Gone for the day

(Sunday). This day I put on first my fine cloth suit made of a cloak that had like to have been a year ago, the very day that I put it on.
After sermon in the morning Mr. Cook came from London with a packet, bringing news how all the young lords that were not in arms against the Parliament do now sit. That a letter is come from the King to the House, which is locked up by the Council ‘till next Tuesday that it may be read in the open House when they meet again, they having adjourned till then to keep a fast tomorrow. And so the contents is not yet known.
13,000l. of the 20,000l. given to General Monk is paid out of the Exchequer, he giving 12l. among the teller clerks of Exchequer.
My Lord called me into the great cabin below, where I opened my letters and he told me that the Presbyterians are quite mastered by the Cavaliers, and that he fears Mr. Crew did go a little too far the other day in keeping out the young lords from sitting. That he do expect that the King should be brought over suddenly, without staying to make any terms at all, saying that the Presbyterians did intend to have brought him in with such conditions as if he had been in chains. But he shook his shoulders when he told me how Monk had betrayed him, for it was he that did put them upon standing to put out the lords and other members that came not within the qualifications, which he did not like, but however he had done his business, though it be with some kind of baseness.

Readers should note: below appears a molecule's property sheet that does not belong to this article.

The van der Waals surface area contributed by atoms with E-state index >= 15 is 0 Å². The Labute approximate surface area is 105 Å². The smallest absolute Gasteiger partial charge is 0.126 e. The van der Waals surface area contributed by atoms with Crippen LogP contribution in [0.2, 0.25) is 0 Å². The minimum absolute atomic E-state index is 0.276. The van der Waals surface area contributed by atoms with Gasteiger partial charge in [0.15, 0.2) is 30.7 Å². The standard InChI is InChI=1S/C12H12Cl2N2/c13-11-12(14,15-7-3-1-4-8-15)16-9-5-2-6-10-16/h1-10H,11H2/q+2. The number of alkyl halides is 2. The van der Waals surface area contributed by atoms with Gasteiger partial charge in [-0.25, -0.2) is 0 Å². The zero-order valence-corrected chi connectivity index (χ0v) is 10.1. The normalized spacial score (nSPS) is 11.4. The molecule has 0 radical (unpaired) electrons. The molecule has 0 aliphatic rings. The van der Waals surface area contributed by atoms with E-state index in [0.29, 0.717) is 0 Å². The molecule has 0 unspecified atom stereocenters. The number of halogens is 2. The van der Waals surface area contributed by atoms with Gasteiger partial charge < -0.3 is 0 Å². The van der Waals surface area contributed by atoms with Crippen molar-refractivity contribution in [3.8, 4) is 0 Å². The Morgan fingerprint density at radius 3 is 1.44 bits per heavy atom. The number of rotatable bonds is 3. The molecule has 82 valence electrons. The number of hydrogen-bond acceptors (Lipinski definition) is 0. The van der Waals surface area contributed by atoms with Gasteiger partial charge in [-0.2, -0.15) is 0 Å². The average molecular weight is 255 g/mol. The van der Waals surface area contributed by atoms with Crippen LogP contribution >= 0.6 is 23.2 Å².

After dinner I walked a great while upon the deck with the chyrurgeon and purser, and other officers of the ship, and they all pray for the King’s coming, which I pray God send.

a day made of oak
unknown among the clerks

fears go far

sitting as if in chains
shook me up

I walk it off

Erasure poem derived from The Diary of Samuel Pepys, Sunday 29 April 1660.

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